Student Perceptions as a Method to Improve Information Literacy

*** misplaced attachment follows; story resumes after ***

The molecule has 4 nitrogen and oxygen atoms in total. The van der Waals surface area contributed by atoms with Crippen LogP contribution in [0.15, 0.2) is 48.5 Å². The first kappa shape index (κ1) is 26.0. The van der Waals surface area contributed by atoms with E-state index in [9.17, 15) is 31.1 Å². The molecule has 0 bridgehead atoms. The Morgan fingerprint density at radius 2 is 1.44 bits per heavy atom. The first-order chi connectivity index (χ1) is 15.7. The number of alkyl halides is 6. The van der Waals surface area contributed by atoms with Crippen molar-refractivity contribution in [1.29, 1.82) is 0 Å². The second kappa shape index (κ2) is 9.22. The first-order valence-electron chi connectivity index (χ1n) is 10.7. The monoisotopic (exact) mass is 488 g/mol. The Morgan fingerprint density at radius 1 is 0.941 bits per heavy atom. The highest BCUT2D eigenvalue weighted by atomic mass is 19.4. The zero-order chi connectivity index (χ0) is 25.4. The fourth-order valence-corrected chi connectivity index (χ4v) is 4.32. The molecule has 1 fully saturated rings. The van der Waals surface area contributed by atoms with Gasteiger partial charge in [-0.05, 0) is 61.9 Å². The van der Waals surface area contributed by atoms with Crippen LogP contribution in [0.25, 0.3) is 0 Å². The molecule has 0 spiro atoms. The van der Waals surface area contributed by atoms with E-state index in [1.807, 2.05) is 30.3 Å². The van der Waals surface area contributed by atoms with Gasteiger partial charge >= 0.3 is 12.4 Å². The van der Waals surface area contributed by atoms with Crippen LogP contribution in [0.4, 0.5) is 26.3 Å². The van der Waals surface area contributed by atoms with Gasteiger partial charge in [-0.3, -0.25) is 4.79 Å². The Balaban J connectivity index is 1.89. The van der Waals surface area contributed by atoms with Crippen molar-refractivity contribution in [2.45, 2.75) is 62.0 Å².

Purpose When considering the information literacy skills of students, faculty (and librarians) often make assumptions as to what students know, understand, or why they act as they do. To help alleviate these misunderstandings, librarians and faculty co-created a tool to gauge student perceptions on finding information and using information in research projects. The tool is utilized in classrooms, and then faculty members (in conjunction with librarians) use that data to improve information literacy via assignments and instruction. Design/Methodology/Approach A 10-minute questionnaire was designed in late 2008 that gauges student perceptions in the following areas: • Research Habits • Resource Use • Library Use • Library Services The tool is utilized by faculty in approximately 20 courses each semester. Results (which are compiled and anonymous) are returned to the faculty member, including overall results since the project began. Faculty members discuss these results with librarians, and make changes to their assignments/syllabi based upon what they have learned. Findings Some results of the questionnaire tool were not surprising at all. For instance, student effort in seeking information is tied to grades, students overwhelming prefer online materials to print, and Google is the first place that students look for information. On the other hand, student perceptions on assignment construction and resource requirements often differed from faculty, and even librarian expectations. Just as important as the data in this project is how faculty members interpreted that data and made changes in their classrooms. The information faculty receive is personalized to their own classes, and provides additional context that they do not receive from the literature or national projects that collect similar information. Currently we have 3.5 years of data from approximately 3500 students, and continue to add to the data set each semester. Practical Implications/Value While national data collection efforts such as Project Information Literacy are very useful in helping to better understand the information literacy skills of students, sometimes that data is too general for faculty members to find value in it. Having a tool that is easily implemented in the classroom helps faculty members to better understand the problems they see in student research projects, and to change their teaching and assignments based upon what they have learned from their students. Considering that this tool costs extremely little to implement and analyze, it is an extremely high value for the change that results.